Students voice parking concerns at open forum
Panel says more garages are the best solution to the problem
Robby Poffenberger | Assistant News Editor | @robby_poff
Photo credit: Byron Harward
Students were given the opportunity to voice their grievances and offer solutions to UVU’s parking situation at an open forum Oct. 8.
The forum, headed by a panel of three employees from Parking and Transportation Services, was done in a Q&A format that allowed attendees to ask questions to the panel share experiences. It was the second in a series of forums called Student Voice, which allows students to be engaged in dialogue about issues facing the university.
Academic Senator Tanner McCallister, who conducted the forum, said the Student Voice series is one where student opinion is gathered and then taken to administrators.
“We’re kind of like the middle ground,” he said. “We find out what students want and then we go out and we make it happen.”
The members of the panel were not responsible for the proposal and construction of new parking services–only maintaining and managing the facilities that already exist. But McCallister said the opinions voiced in the forum do find the ears of administrators responsible for those things.
“Those decision-makers really like to see facts and input and advice and propositions when they sit in those meetings, instead of just saying, ‘There’s a problem,’” McCallister said. “So that’s really what it’s all about–collecting the opinions and collecting the facts, then taking those facts … to the administrators who can make those decisions.”
That’s done by the members of the academic senate, executive vice presidents and Student Body President Dylan Swartz, McCallister said.
Among the issues brought up by attendees were the lack of a cap on parking permits, visitor parking for UCCU Center events, the cost of parking in the garage and—above all—how time consuming it is to park further away from campus.
When asked by an attendee how the panel feels about the overall parking situation at UVU, they responded that it would always be an issue.
“The situation on campus is a dire one, and we’re hoping in the future we are able to come up with better ways to alleviate those issues,” said panel member Tena Medina, an appeal officer for Parking and Transportation Services.
She added that, along with new buildings being built on campus, she hopes administrators remember that parking is “a needed commodity” and build more parking accordingly. But again, those recommendations can’t come from her.
“We (Parking and Transportation Services) don’t have any choice whether or not we do add anymore parking,” Medina said. “Those suggestions have to come from other people, like if the students were to write the administration stating the need for parking.”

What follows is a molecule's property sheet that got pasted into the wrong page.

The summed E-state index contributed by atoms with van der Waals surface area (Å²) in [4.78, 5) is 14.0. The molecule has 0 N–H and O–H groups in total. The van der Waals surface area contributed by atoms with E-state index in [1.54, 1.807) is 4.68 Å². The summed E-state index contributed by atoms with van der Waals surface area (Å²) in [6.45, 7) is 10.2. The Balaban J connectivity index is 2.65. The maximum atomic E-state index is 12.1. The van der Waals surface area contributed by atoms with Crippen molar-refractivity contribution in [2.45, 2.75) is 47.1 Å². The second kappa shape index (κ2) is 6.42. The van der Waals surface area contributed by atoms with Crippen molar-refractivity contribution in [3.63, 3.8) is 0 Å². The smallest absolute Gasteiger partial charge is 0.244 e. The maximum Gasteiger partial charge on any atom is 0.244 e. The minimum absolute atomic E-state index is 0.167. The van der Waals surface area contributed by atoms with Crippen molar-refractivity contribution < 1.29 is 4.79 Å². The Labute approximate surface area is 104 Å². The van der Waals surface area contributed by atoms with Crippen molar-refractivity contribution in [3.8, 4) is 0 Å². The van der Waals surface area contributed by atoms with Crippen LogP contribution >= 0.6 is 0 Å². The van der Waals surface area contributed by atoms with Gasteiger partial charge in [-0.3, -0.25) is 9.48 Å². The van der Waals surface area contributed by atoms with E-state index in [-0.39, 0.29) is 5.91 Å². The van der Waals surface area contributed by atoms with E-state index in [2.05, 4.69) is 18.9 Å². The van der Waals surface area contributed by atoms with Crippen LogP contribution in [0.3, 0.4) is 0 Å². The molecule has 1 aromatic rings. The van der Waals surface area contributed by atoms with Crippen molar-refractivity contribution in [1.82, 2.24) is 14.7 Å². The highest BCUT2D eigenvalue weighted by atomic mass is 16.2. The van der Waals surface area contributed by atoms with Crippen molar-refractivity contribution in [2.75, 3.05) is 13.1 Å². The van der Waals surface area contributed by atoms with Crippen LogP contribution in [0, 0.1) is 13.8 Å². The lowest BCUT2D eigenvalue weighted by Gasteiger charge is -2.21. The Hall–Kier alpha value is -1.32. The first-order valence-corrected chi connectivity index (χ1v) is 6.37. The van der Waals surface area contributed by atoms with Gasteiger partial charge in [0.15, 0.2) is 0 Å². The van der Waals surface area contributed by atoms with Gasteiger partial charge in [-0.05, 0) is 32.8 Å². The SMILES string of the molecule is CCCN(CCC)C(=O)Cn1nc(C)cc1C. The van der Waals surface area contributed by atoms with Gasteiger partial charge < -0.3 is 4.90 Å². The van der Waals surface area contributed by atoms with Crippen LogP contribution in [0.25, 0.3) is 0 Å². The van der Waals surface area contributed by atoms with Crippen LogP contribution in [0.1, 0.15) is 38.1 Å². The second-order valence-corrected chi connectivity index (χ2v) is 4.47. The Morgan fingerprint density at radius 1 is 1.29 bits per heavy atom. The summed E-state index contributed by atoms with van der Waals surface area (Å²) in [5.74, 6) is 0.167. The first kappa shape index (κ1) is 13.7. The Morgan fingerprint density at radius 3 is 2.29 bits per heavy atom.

While the parking situation takes a lot of heat, panel member Barbara Young, Director of Parking Operations and Fleet Management, said there are always open parking spaces. Medina added that, compared to other schools, it could be worse.
“I know BYU campus is pretty horrendous,” Medina said. “And their campus is spaced out, where ours is more centrally located.”
She added that UVU’s $60-per-semester permit prices are “extremely low” compared to other schools, though research showed that prices for Utah schools are either comparable or only slightly higher. The most expensive—The U of U—are $125 per semester, while Weber State’s passes go for $83 and BYU and USU’s permits start at $60 and $65, respectively.
Saying our price is better than most did not satisfy everyone. “We don’t just want to be a little bit better—we want to be way better,” said one student.
When asked what the best solution for the parking situation at UVU would be, all three panel members agreed: more parking garages.
“But, unless we get some money, that’s hard to do. And right now, we’re just trying to pay for the one structure we have,” said Young.
The current parking structure next to the Student Life and Wellness Center is about 20 years from being paid off, she said.
A solution offered by one student was to offer incentives to students using alternate transportation methods, including public transit, riding a bike or walking. President Swartz reminded everyone that parking for motorcycles and scooters is free, and added that advertising that more has been discussed.
With about 50 people in attendance, many of whom were members of student government, McCallister said he’d like to see more people coming out.
“Students love to have opinions about these things and we try to advertise places where their opinions can actually make a difference, and I feel like a lot of students don’t make the effort to come,” McCallister said. “I feel like it was a success for the people who came—people who were here, they had some of their misconceptions cleared up. … But I obviously think it would be a larger success if more students were coming.”
He said they were trying to move the next forum to Centre Stage, where there is more foot traffic. The forum was also available to watch online and on mobile devices via Periscope.